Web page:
Acne is predominantly genetic, but the myths surrounding acne, particularly the idea that diet links to acne, can make it difficult to transition into a healthier state of mind. This isn’t to say that you can’t control your acne to some extent; not picking your face, pulling your hair back, and regularly washing your pillow sheets can do wonders in meditating acne breakouts. But I’m also an advocate for not living in the future – meaning, don’t wait until you have something before you can let yourself be happy. There’s no reason to wait to have clear skin, before you can be healthy and whole.

But the skin care industry is a multibillion dollar operation, averaging at 43 billion dollars in the US, for a reason. The skin care industry offers hundreds of different methods and antidotes to the acne dilemma. And just by typing “acne” into a search, you’ll get millions of hits from teens and young adults looking for ways to clear their skin, or express acne harassment from peers.

Everywhere companies like ProActiv and Neutrogena who use young, white, women to show how happy they are washing their face, and having clean skin – it seems like a call to arms. Add the fact that unlike other body image problems, acne is something that still manages to skip some women and men. Again – the “why me?” presents itself.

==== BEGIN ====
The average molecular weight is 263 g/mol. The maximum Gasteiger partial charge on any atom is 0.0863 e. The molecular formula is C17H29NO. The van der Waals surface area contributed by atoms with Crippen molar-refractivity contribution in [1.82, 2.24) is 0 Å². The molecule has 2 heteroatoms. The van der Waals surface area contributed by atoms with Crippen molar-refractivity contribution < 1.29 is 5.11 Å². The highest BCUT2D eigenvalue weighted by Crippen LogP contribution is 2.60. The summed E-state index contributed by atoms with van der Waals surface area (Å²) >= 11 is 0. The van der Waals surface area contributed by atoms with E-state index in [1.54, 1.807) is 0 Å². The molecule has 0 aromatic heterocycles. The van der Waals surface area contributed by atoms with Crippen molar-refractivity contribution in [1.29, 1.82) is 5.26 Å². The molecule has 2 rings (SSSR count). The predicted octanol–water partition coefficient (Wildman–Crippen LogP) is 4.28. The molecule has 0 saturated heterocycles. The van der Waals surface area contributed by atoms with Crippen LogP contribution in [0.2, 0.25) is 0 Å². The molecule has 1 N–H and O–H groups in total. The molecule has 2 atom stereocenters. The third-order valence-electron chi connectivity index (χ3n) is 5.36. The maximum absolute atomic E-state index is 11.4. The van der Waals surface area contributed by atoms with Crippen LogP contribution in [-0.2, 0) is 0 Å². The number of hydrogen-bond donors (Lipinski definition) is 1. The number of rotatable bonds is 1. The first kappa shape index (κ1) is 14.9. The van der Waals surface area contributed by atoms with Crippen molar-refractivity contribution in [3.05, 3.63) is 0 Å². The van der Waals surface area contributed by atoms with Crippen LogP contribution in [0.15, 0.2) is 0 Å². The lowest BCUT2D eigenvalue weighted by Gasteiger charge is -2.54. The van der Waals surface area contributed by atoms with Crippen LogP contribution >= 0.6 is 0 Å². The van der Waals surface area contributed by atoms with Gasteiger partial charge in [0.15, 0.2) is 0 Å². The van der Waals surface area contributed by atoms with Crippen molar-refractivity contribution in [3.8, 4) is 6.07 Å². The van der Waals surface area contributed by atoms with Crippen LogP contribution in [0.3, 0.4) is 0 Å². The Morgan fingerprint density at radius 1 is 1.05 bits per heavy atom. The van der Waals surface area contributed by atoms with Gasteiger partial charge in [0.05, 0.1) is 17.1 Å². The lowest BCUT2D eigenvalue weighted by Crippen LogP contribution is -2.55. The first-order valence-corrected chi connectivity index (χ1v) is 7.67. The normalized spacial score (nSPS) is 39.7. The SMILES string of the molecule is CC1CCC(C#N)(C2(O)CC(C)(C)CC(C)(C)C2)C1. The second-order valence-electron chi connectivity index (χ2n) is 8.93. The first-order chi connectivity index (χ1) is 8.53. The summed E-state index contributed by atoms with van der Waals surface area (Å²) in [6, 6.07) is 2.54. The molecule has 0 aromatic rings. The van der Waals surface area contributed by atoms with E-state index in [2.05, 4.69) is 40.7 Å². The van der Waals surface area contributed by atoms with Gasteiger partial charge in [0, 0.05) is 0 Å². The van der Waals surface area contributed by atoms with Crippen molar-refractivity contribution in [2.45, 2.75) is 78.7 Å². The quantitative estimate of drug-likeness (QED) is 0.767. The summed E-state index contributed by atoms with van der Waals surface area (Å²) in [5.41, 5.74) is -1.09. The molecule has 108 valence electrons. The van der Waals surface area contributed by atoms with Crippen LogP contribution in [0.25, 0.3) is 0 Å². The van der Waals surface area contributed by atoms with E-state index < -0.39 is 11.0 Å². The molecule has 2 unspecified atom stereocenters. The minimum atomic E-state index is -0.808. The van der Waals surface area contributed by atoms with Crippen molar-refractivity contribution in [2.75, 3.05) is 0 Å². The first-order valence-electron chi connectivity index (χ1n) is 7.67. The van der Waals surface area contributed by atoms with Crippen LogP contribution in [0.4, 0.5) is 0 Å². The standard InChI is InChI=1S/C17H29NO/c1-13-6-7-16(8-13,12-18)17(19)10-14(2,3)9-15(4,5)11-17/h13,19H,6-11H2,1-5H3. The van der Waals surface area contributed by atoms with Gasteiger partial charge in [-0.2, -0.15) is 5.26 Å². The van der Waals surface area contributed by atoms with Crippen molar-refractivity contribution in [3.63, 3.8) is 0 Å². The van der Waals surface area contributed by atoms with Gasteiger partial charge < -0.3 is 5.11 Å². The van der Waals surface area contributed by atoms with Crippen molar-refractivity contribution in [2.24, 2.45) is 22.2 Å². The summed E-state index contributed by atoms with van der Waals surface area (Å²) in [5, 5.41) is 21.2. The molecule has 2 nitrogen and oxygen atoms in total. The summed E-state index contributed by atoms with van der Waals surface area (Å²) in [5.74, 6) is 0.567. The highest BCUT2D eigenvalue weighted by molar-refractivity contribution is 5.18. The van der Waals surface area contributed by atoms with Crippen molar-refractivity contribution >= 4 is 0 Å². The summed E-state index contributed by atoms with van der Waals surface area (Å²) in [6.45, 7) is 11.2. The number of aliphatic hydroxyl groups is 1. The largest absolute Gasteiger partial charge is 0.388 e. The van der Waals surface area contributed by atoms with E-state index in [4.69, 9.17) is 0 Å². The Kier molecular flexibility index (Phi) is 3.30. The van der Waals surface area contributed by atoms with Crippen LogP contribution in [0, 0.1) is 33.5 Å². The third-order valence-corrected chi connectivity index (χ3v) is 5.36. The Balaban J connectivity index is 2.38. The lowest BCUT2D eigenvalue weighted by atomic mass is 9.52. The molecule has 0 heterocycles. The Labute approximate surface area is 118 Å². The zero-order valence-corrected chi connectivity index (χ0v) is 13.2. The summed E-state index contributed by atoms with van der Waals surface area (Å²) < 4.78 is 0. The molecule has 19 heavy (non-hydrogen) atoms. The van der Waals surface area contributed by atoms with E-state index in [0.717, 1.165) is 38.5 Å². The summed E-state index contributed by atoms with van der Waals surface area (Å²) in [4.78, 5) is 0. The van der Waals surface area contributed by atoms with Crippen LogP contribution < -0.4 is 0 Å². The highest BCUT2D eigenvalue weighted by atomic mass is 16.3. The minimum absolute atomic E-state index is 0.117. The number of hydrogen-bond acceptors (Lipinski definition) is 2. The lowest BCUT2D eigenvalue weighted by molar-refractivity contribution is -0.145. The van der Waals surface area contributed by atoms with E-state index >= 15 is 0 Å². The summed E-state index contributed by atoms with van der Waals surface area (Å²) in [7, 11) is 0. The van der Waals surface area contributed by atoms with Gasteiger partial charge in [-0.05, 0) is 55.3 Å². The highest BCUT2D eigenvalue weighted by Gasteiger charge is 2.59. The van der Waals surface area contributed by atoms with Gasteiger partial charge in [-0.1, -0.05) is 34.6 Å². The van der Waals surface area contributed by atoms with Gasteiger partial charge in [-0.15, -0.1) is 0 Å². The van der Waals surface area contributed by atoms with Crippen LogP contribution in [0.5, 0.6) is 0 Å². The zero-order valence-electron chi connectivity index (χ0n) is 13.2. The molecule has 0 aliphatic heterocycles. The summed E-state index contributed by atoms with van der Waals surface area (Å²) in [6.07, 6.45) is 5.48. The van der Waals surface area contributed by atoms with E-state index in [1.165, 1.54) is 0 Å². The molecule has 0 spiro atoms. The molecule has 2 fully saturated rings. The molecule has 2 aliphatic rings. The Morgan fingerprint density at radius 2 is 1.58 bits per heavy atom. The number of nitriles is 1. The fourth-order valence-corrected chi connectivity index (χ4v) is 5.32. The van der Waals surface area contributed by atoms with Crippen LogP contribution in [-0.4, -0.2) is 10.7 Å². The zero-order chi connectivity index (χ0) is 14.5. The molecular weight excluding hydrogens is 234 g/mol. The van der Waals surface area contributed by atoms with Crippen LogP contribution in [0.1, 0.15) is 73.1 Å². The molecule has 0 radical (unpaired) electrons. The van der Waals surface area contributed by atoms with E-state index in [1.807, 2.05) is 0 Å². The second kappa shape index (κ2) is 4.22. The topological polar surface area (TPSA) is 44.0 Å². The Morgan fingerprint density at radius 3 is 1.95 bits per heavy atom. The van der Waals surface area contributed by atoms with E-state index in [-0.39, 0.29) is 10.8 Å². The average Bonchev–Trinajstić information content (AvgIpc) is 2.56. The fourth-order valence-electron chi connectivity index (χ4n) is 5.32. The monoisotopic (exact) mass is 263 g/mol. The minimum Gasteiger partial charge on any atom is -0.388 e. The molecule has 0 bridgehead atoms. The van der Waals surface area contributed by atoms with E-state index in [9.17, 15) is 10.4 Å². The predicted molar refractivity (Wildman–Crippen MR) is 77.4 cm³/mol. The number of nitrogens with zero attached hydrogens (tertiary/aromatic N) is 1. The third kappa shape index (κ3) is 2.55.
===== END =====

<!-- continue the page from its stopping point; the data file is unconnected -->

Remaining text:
Problems are compounded when real life starts to sink in. Such as yesterday, my grandmother told me how bad my skin looked, how many break-outs I had. I break-out every day, but she said that this time it was worse. I wanted to die; I’ve been using Biore scrub and cleanser for over two months now and my skin still wasn’t improving?

Today, I looked at my Biore and wondered if I should throw it out. When I go to the store, I hover in the skin care section, wondering what regiment I can use to finally get rid of my scars, my pimples, my painful cysts. But, it seems like money down the drain. Wouldn’t I be better off not worrying about it at all? If acne is based on genetics, I might never have clear skin. And is that really the worse thing to ever happen to me?